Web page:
In recent days, there have been many innovations in every aspect of architecture. Materials that already exist have been experimented extensively, and there have been new inventions. The new materials aim to be more durable and corrosion-resistant. With the environment and surroundings in mind, the emerging materials are proven safer to the climate and are comparatively sustainable. A lot of research goes behind coming up with such solutions.
Why the Need of Self-Healing Concrete?
Concrete is one of the abundantly used construction materials. While it has its advantages, concrete is prone to cracks. It resists compressive stress but does not resist tensile stress, tending it to crack when tension is applied. Liquids seep through the cracks, reach the reinforcement and corrode it. Corrosion of reinforcement questions the stability and durability of the structure. Self-healing concrete is an invention in the construction field solving the problem of deterioration of concrete.
How Does it Work?
Hendrick Jonkers and a team of biologists, after long research, invented self-healing concrete. Hendrick got nominated for the European award of 2015 for the invention. As the name suggests, this material heals itself during any cracks. Concrete is mixed with a healing agent or bacteria that gets converted into limestone when cracks appear. Bacteria like genus Bacillus, along with calcium lactate, nitrogen, and phosphorus, are used. The bacterial spore is in the form of tiny water-permeable capsules when added to the concrete. Inert by nature, they become active when they come into contact with water. Bacteria germinate and move towards the water.
The activated bacteria consume oxygen, and the soluble calcium lactate within it converts into limestone. It solidifies when it comes in contact with the atmosphere. Since oxygen is one of the main reasons for corrosion in steel, consumption of it by bacteria proves self-healing concrete is more durable. The bacteria live for over 200 years and do not cause any harm to humans, allowing us to use them more efficiently. According to research, it takes seven days for a crack to heal in a laboratory but several weeks in outside conditions.
Also called bio or bacterial concrete, self-healing concrete is more durable and long-lasting. The material is alkaline-resistant and has a higher compressive and flexural strength. Structures made from this material resist freeze-thaw attacks well and have reduced permeability. Though the initial cost of self-healing concrete is almost 40% greater than conventional concrete, it is efficient in the long run. It is estimated that European scientists could save 120 million simply by reducing maintenance costs.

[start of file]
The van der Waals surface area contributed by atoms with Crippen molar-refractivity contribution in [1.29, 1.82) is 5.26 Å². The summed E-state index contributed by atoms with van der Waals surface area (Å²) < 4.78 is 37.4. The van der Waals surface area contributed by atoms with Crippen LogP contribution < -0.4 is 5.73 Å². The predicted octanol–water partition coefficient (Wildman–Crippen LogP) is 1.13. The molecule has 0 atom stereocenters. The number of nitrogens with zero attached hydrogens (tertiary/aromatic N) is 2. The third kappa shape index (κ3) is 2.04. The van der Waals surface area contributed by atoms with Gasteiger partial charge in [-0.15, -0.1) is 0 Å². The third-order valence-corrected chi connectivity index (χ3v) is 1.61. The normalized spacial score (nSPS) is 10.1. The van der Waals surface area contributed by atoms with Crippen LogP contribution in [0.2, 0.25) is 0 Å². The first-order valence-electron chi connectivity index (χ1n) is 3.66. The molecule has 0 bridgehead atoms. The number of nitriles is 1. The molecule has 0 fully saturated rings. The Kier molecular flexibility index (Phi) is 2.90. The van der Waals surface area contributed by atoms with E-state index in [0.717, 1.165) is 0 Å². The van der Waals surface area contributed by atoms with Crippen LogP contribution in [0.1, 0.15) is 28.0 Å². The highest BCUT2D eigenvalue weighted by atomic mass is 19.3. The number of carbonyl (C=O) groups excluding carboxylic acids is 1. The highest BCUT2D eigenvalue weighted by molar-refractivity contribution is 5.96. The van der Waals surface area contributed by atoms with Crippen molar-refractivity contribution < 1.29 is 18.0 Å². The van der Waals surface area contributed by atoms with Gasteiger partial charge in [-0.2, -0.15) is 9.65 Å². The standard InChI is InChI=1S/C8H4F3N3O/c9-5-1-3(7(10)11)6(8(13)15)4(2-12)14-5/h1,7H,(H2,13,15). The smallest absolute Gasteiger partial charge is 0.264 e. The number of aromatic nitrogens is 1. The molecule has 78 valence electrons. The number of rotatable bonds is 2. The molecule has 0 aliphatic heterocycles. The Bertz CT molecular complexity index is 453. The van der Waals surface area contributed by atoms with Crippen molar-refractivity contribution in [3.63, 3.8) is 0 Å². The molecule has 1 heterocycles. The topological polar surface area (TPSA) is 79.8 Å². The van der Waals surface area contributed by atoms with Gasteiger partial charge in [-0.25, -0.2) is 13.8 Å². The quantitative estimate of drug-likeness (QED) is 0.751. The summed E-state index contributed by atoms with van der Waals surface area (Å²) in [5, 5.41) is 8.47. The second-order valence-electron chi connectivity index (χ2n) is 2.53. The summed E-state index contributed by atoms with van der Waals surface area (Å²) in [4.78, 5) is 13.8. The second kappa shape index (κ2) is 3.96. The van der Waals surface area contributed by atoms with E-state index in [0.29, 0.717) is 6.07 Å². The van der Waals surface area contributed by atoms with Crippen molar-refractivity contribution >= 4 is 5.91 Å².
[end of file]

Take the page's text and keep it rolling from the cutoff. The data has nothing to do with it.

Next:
Self-Healing Concrete: A Sustainable Material
The construction industry is the reason for 8% of the total carbon dioxide emissions in the world. Cement production releases a large amount of carbon dioxide. The usage of large amounts of concrete has an adverse effect on the environment. Self-healing concrete is a sustainable alternative to it. It is possible to reduce carbon dioxide emissions by using lasting concrete. The use of this material reduces the number of construction materials used overall. Self-healing concrete works on the concept of refilling instead of demolition. Adding more stability to the building effectively prevents destruction due to insufficiency of strength.
Large-scale and medium-sized buildings commonly use self-healing concrete. Most of the structural elements of buildings constitute concrete. Self-healing reduces the need for concrete demolition. Along with being used in buildings, it can also be found in bridges, roads, tunnel linings, and marine structures. Self-healing concrete cuts down maintenance costs and increases the safety of the building by filling the cracks. It is also advantageous to use self-healing concrete in water-retaining buildings and high-strength structures with more bearing capacity.
Construction materials undergo several tests and a lot of research before being used. Self-healing concrete is still in the stages of testing and is not yet on the market. Hendrick Jonkers tested them in many small pieces called prisms and put them at the corners of the buildings. Later, he constructed a canal and irrigation system. There were a few panels made of self-healing concrete, while the other was of traditional concrete. The structures were under observation for three to five years. Researchers have also tested alternative approaches of self-healing concrete instead of using bacteria. These include fiber that shrinks when contacted with water and squeezing concrete.
Though self-healing concrete is durable and sustainable, it has its own set of disadvantages. In contrast to natural concrete, the initial cost is nearly twice as high. Not all environmental conditions are suitable for the growth of bacteria. The effect of it reduces if the bacteria mixes with clay pellets. The study of calcite is expensive. Skilled labor is required in the construction using self-healing concrete which adds to the cost. There is no specific code available to standardize the self-healing concrete.
In spite of the fact that it has some cons, self-healing concrete might still be better for the long haul. Bio-mineralization is good for the environment. Self-healing concrete is a sustainable material ensuring the durability and safety of the structures. Improvement of buildings leads to improvements in society as a whole. Many new materials like self-healing concrete have come into the market. It is a hope that these bring a positive change to the architecture, environment and create a sustainable world for future generations.